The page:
From Acquisition Bureaucracy to Acquisition Reform
By Adam Stone and Tobias Naegele
January 6, 2017
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Among Trump’s biggest challenges in making government more efficient is breaking through an acquisition process that’s slow, risk-averse and mired in bureaucracy. “Government’s acquisition of technology and professional services is too slow and fails to incentivize innovation and creativity to help the government improve its mission outcomes,” argues a Professional Services Council policy paper developed for the next administration. The next administration should “lean heavily toward best commercial, as opposed to government-unique, practices and dynamics.”
Expect Team Trump to continue recent “strategic sourcing” initiatives, in which agencies seek to maximize return on investment and narrow the number of suppliers for commodity products and services. Such moves make practical business sense. But also look for the administration to reduce regulatory hurdles that add costs and slow down procurements.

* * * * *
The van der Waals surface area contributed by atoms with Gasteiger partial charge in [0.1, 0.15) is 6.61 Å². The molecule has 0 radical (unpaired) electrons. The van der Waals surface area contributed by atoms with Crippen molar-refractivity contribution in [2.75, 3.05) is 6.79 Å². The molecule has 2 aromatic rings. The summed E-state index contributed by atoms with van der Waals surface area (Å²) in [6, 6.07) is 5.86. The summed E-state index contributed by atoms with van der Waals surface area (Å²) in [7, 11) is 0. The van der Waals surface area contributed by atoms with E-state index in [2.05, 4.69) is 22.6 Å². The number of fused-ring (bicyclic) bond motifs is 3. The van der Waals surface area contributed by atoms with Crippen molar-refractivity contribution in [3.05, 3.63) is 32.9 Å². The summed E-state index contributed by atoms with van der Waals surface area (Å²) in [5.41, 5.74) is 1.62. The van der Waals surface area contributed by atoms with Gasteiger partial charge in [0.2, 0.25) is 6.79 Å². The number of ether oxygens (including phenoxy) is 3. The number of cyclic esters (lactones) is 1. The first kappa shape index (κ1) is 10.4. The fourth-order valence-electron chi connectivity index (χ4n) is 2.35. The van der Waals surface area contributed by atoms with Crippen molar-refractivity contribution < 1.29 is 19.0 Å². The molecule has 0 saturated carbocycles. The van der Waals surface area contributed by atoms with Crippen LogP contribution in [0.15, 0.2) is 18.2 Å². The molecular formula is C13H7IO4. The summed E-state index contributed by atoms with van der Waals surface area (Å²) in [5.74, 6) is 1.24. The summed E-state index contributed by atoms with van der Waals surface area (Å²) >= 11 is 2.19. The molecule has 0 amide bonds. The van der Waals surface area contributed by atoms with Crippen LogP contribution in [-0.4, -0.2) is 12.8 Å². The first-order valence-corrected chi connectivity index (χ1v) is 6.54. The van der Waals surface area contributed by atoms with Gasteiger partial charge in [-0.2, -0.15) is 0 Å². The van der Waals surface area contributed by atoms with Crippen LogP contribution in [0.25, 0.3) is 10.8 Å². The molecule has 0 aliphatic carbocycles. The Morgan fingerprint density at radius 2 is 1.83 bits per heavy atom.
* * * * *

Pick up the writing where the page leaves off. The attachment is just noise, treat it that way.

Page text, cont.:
The new president brings a practical outsider’s sensibility to the job, prompting surprise reactions, like his criticism of the Air Force’s plans to replace Air Force One, a program worth up to $4 billion for just two custom-equipped Boeing 747s. Trump’s tweet that the program should be cancelled in early December signaled not just a threat to that program, but also a willingness to challenge status quo thinking on high-profile government programs. His tweet attack calling the F-35 Joint Strike Fighter as “out of control” offered another shot across the bow to the defense industry. But he’s certainly not the first to throw rocks at the F-35, the most expensive military program in history.
Now comes the hard part: translating emotional interest in a high-profile program into legislative detail. Washington has wrestled with acquisition reform for decades, but the process hasn’t gotten simpler or easier, and in some ways may now be worse. Look for the new administration to seek ways to eliminate layers of administrative requirements that run up costs and slow down work without adding to mission effectiveness.